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DeBow Freed: A life of service

Bill Urban
02/10/2020
DeBow Freed: A life of service

MONMOUTH, Ill. – Under normal circumstances, DeBow Freed would never have become a college president.

In 1974, hostility to the Vietnam War and everything military was at fever pitch, and Freed was a West Point graduate who had served on Gen. William Westmoreland’s staff in South Vietnam. But 1974 was not a normal year. Monmouth had been badly hit by a deadly trifecta: the end of the draft, steep inflation from OPEC oil policies, and the opening of state-supported junior colleges. Enrollment had plummeted, morale had sunk and there was talk of what to do when the College closed. When President Dick Stine resigned, we could hardly get applications to succeed him.

DeBow’s degree in physics was solid, with a concentration on nuclear engineering — a subject that might be very relevant if he had chosen to remain in the Army. But he had found a new calling (a carefully chosen word for a devout Presbyterian) in higher education. He had left the Army after teaching at West Point to become academic dean at Mount Union College.

When he came for the interview at Monmouth, he knew the name of every person on the faculty and staff. When asked a question, he would often point to an individual and say, “Just as I told (fill in the name), this is how I see the situation.” He had memorized everything we had sent him. He turned down the initial offer, however, not believing that he could turn the College around. That was when a number of individuals privately intervened. Eileen Loya, who had been the extremely efficient secretary for the past two presidents, called him to say that it was his Christian duty to come to Monmouth. Others made a similar plea.

DeBow’s military background served him well. Nobody was better organized than DeBow Freed and his wife, Kitty. His attention to detail was phenomenal, his gracious manner the opposite of the public stereotype of officers, and his concern for others was no act. However, whenever a question was directed to his life experiences, he turned it into a query about the questioner’s interests. If one can be “modest to a fault,” DeBow Freed was a very flawed man. But the greatest complaint was that he wore a blue suit every day and probably slept in a necktie.

DeBow and Kitty knew the names of spouses and children. They were at every activity — he made a mental check of attendance. If a faculty member was absent from a concert, DeBow would send a note asking how he could help make participation easier. Attendance improved. He knew, it seemed, the name of every student. He ate in the cafeteria almost every day, sitting with students and asking about how classes were going and about campus life in general. He was in every building every day, going from office to office.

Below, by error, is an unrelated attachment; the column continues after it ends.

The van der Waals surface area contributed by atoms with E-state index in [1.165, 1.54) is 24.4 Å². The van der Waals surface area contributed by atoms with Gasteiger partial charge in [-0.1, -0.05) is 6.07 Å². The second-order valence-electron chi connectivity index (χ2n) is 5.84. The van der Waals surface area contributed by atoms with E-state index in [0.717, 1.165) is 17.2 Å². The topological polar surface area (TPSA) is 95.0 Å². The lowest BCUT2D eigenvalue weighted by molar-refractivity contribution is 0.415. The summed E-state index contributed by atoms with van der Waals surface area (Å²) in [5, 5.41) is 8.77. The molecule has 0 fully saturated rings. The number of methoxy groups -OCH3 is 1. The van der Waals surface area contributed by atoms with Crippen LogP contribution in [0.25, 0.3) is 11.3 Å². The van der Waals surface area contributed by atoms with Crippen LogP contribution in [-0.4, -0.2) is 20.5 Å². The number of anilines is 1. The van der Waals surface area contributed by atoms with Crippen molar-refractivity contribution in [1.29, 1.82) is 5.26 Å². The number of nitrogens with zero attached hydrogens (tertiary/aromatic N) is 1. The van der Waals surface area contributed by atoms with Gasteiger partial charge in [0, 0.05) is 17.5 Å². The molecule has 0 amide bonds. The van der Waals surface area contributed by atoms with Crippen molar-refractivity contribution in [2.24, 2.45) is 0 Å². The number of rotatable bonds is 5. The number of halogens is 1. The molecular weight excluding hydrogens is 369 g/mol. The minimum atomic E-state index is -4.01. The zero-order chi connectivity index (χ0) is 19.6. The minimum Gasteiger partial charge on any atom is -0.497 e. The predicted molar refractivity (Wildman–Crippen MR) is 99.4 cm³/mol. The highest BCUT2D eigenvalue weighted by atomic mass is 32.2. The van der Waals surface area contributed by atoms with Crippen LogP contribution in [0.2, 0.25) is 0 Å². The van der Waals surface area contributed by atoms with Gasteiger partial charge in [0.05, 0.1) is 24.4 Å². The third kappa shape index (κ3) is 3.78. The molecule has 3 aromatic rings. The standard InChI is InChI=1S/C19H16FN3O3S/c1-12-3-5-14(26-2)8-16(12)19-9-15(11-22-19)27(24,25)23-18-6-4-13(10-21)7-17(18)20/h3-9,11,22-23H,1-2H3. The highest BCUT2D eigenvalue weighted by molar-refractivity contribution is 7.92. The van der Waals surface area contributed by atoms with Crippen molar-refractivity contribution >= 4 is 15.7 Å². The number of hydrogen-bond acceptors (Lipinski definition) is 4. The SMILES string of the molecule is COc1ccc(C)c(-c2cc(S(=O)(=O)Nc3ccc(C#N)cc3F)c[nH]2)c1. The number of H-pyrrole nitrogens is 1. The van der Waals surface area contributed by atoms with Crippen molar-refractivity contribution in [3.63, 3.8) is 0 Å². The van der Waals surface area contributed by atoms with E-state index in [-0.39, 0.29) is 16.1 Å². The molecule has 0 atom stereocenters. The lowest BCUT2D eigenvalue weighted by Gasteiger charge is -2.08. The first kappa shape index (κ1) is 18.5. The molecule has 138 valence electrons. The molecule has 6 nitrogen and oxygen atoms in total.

His desk was always clean. Every matter was sent to the proper administrator with instructions on how to handle it. Staff meetings were held early in the morning so as not to interfere with the work day. Nobody ever said that working for him was easy! But many admired him, and some came to love his fairness and dedication.
If he came by your office and heard a concern, he would pull a card out of one pocket of his blue suit, jot down what you had said, and put it in the other pocket. The next day you would get a note saying what he had done about it. The day after that you would get a note asking if the concern had been acted upon.

Many did not understand his sly method of distracting complaints. I once asked him why he kept the tree in the middle of the outfield. He smiled and said that if he removed it, the athletic department would ask for something he couldn’t do anything about — people would always complain, so pick out the issues carefully. Similarly, in sending a proposal to a faculty committee, he advised me to leave in some obvious mistake — committees will always want to change something, he said, so give them something that won’t change what you need to do.

DeBow’s prayers at the start of every faculty meeting were so long and so pertinent that one either despaired of living through them or felt totally unworthy of teaching here. Once he responded to a query about salaries with a sly smile — faculty pay was always miserable, but the budget was balanced, thus guaranteeing that we would have jobs. He said that in the next year we would be paid $60,000 (about three times what we were currently earning). One third would be in the form of living in a town like Monmouth, where we could live within walking distance of campus and housing was affordable, where our children were safe and had good schools, where we liked our neighbors. Another third came from teaching at a good small liberal arts college, doing what we loved, with students who respected us. The rest we got in cash.

After every social event, DeBow and Kitty would go over the guest list and write down something that each guest had said or been interested in. They would bring these up the next time they met those people. Kitty was an Army brat. She knew how important an officer’s wife was to her husband’s career. She was extremely effective — see We Were Soldiers (2002) again. Not everyone appreciated this.

The Freeds left in 1979 to save another college, saying that we should get a president who could better define the College’s purpose. That was Bruce Haywood.

DeBow’s reticence to speak about himself was legendary. In 2009, a reporter from Findlay, Ohio, called me to ask for an interview; he had been unable to get DeBow to say anything beyond that he was currently president of his third college. Even when Kitty became ill and died, he had, literally, soldiered on.